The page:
Workers, students in Mattapan applaud free MBTA bus program for convenience, accessibility

Editor’s Note — The Scope partnered with students from Ha Ta’s “Digital Storytelling and Social Media” course at Northeastern’s School of Journalism to conduct random person-on-the-street interviews with residents from Dorchester and Mattapan about public transportation and, in particular, the three MBTA bus routes that have been made fare-free recently. In each neighborhood, we stopped and spoke to more than a dozen people. Here’s what we found:


Casey Black sat in the front of the 28 bus with a folded shopping cart. The chef from Dorchester takes public transportation all around the city to gather ingredients from local grocery stores. He can’t rely solely on the free bus to get him everywhere, but skipping the fare is a big help.

Casey Black, a Dorchester-based chef, sitting on the 28 bus with a folded shopping cart that he takes with him on the bus every day to source local ingredients. (Photo: Julia Carlin)

“People are having a hard time right now because of COVID,” Black said, adding that his workload has diminished significantly in the last two years. “If you can’t get the fare, that means you can’t get to work. When it’s free, you can focus on getting to work so you can make money … It would help a lot if [all the buses] were all free.”

In August 2021, the 28 bus, which runs from Ruggles Station to Mattapan Square, became free as part of a pilot program sponsored by Mayor Michelle Wu. The initiative leverages federal pandemic relief money and aims to “[connect] people to their schools, places of worship, small businesses, and community centers––and [ease] congestion on our bus riders and drivers alike,” according to a statement from the mayor’s office.

The statement, released in January 2022, also includes preliminary data that informed the decision to expand the program to other lines and keep it in place beyond the pandemic. While the MBTA’s overall bus and subway ridership is 53 percent of pre-pandemic numbers, the free 28 bus saw ridership surge to 92 percent in comparison to the pre-pandemic numbers, the statement said.

In March 2022, the program was expanded to include the 23 and 29 buses and intends to remain in effect for the next two years.

Bob Seay, a transportation reporter at GBH, has been following the debate around free buses since its inception. The pilot program, because it’s being funded by COVID relief funds, is “painless in a sense,” he said. “But all of that COVID relief money has got to dry up in another year or so.”

As the pandemic wanes, state and local governments have lifted mask mandates, and moratoriums on evictions and utility shut-offs are poised to end in the coming months. But, many residents are still struggling financially. According to advocates and residents, canceling transit fares is one way the state could help out beyond the pandemic.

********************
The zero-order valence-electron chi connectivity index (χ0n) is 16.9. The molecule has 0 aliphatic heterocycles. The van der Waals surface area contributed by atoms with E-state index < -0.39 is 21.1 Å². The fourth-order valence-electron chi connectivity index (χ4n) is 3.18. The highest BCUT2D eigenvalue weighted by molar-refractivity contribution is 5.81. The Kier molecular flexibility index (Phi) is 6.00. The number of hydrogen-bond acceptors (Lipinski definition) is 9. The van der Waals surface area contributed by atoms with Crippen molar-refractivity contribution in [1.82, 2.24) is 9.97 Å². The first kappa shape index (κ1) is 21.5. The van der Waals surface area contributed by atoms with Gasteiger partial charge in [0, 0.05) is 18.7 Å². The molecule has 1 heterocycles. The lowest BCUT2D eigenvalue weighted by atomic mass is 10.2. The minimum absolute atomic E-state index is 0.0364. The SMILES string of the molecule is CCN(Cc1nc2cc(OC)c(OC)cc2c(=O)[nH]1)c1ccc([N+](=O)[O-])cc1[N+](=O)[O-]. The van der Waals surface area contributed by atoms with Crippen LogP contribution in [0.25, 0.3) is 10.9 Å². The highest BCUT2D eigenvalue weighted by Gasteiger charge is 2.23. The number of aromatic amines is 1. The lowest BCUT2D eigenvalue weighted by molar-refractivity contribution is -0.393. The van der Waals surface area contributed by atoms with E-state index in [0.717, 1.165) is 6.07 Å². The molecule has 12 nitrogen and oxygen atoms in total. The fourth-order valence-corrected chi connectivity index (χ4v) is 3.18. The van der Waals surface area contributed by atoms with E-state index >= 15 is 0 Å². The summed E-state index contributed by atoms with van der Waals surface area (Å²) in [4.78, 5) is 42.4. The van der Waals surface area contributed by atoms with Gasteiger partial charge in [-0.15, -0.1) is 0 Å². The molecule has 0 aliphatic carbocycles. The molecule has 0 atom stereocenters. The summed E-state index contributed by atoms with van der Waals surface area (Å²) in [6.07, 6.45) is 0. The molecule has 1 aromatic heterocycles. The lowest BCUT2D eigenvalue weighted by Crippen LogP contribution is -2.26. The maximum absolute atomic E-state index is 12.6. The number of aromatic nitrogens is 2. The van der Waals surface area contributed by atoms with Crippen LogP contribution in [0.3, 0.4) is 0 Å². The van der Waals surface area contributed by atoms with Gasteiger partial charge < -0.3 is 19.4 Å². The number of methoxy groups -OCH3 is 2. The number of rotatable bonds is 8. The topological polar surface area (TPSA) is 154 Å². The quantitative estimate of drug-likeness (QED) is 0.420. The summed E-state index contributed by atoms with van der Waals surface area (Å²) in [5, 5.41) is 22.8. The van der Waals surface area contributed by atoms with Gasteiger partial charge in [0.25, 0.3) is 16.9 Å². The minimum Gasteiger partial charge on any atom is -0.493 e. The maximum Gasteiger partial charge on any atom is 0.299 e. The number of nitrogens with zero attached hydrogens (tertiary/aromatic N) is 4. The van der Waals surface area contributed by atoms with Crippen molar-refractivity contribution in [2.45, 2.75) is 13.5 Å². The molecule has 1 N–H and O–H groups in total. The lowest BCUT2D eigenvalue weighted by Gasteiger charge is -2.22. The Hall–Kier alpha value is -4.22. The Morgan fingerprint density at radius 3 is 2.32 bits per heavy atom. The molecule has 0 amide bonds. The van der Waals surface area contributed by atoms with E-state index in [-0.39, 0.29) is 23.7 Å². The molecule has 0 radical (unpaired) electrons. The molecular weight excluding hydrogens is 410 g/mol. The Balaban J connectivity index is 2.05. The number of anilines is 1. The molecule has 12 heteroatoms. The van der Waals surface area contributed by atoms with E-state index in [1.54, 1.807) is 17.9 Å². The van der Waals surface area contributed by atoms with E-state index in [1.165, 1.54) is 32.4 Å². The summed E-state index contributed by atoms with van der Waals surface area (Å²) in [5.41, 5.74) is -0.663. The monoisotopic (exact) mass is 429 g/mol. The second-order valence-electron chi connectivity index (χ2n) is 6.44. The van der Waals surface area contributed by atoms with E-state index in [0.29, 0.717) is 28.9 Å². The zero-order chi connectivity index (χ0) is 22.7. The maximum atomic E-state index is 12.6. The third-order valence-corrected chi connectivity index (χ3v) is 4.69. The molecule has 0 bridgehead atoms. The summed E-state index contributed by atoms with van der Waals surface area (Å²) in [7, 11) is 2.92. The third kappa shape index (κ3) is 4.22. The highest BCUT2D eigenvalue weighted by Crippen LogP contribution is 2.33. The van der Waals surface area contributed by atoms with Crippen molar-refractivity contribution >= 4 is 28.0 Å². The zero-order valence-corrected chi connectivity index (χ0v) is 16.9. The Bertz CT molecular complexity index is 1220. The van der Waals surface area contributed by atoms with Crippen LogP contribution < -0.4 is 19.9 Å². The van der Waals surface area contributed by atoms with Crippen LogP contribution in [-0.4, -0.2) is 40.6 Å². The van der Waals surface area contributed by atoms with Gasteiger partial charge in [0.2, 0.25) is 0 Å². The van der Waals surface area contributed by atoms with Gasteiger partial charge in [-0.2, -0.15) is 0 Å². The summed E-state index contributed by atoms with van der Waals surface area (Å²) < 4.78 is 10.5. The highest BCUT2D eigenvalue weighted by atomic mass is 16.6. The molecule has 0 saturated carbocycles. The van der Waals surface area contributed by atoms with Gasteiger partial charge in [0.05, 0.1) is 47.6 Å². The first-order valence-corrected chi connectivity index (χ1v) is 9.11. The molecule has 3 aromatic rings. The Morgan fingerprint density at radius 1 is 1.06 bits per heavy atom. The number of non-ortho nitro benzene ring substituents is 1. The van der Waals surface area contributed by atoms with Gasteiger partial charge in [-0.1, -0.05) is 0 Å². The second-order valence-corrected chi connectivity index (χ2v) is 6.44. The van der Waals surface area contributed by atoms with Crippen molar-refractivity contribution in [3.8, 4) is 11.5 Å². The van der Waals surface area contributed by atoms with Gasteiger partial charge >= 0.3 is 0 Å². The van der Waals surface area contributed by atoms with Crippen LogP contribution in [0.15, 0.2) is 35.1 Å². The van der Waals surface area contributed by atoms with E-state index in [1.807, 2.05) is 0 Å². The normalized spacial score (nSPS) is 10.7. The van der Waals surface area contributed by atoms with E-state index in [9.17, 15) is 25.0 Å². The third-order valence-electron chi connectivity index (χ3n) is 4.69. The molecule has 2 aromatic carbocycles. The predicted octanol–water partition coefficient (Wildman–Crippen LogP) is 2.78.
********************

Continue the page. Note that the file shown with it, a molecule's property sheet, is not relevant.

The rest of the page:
Jeffery Douyonm waiting on the 28 bus in Mattapan. (Photo: Julia Carlin)

“The free bus is just a chance to save money,” said Jeffery Douyonm, a frequent rider from Mattapan. “It’s not much, but it really adds up when you take it all the time… If I had to pay again, I’d have to start budgeting more.”

The free bus was also applauded by students, many of whom are commuting around the city to get to school.

Destiny Jamison, 19, takes the bus every day to school. The high school senior has always relied on public transit to get to school and recently witnessed the bus transition to a free model. She thinks free transit should be expanded across the city.

“This bus is free, so why can’t any other bus be free?” Jamison said.

DeShawn Brown, 18, of Mattapan, also relies on the bus to get to school. He said that free transit would help students in his community.

DeShawn Brown, 18, of Mattapan, shared that free bus far would benefit many students that rely on MBTA to get to school daily. (Photo: Anna Macek)

“It’s a really good thing because imagine not being able to go to school because you can’t ride the bus,” he said, adding that he’s seen his classmates have to miss school because they couldn’t pay the bus fare.

While some transit advocates have pointed to the increased ridership as a success, some riders have noticed a change in their riding experience.

 TJ Wharton, 16, takes the bus to his high school. He said that it’s convenient without a fare but has noticed the bus has become more crowded.

 “I can recall so many times I’ve missed my stop because it’s just crowded,” Wharton said. Sometimes taking the bus isn’t worth the hassle — even without a fare, he said.

But last week, around midday Wednesday, there were dozens of open seats on the 28 bus.

Sean Mayl, of Dorchester, was in his own world enjoying a bag of goldfish in the back of the bus; he had a whole row to himself.

He said he hasn’t noticed the bus getting busier since it became free but is “betting it will pick up in the summer when COVID over,” he said.

Despite what appeared to be widespread support from people on the street, Seay said state house news service found that two-thirds of the people who use the free bus didn’t get any financial benefit because of transfer chargers and because many take multiple subways and cars to get to one place.

Despite a lack of consensus among experts, citizens and elected officials regarding how to fund it, there is an agreement regarding the need to reform the city’s transit system. Most agree free transit is the direction the city should be moving. 

“The government should really subsidize transit, especially for people who need it,” Seay said.


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